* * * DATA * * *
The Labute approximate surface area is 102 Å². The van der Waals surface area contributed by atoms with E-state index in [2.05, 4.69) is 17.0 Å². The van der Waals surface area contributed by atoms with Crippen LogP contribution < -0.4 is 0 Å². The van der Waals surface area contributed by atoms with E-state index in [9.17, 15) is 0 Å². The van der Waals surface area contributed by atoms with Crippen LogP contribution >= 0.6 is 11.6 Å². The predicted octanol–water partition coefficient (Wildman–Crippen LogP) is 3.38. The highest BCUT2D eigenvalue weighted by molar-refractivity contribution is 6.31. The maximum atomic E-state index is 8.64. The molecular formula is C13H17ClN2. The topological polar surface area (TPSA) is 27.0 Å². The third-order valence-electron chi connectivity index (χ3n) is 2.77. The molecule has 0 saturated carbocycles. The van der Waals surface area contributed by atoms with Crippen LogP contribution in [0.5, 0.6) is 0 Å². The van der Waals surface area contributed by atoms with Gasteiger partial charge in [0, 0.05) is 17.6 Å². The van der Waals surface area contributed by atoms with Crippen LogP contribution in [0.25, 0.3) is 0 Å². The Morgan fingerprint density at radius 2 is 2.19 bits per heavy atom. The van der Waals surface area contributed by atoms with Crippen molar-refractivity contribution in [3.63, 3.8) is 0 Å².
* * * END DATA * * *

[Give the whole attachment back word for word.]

The Labute approximate surface area is 102 Å². The van der Waals surface area contributed by atoms with E-state index in [2.05, 4.69) is 17.0 Å². The van der Waals surface area contributed by atoms with Crippen LogP contribution < -0.4 is 0 Å². The van der Waals surface area contributed by atoms with E-state index in [9.17, 15) is 0 Å². The van der Waals surface area contributed by atoms with Crippen LogP contribution >= 0.6 is 11.6 Å². The predicted octanol–water partition coefficient (Wildman–Crippen LogP) is 3.38. The highest BCUT2D eigenvalue weighted by molar-refractivity contribution is 6.31. The maximum atomic E-state index is 8.64. The molecular formula is C13H17ClN2. The topological polar surface area (TPSA) is 27.0 Å². The third-order valence-electron chi connectivity index (χ3n) is 2.77. The molecule has 0 saturated carbocycles. The van der Waals surface area contributed by atoms with Crippen LogP contribution in [0.5, 0.6) is 0 Å². The van der Waals surface area contributed by atoms with Gasteiger partial charge in [0, 0.05) is 17.6 Å². The van der Waals surface area contributed by atoms with Crippen LogP contribution in [0.25, 0.3) is 0 Å². The Morgan fingerprint density at radius 2 is 2.19 bits per heavy atom. The van der Waals surface area contributed by atoms with Crippen molar-refractivity contribution in [3.63, 3.8) is 0 Å².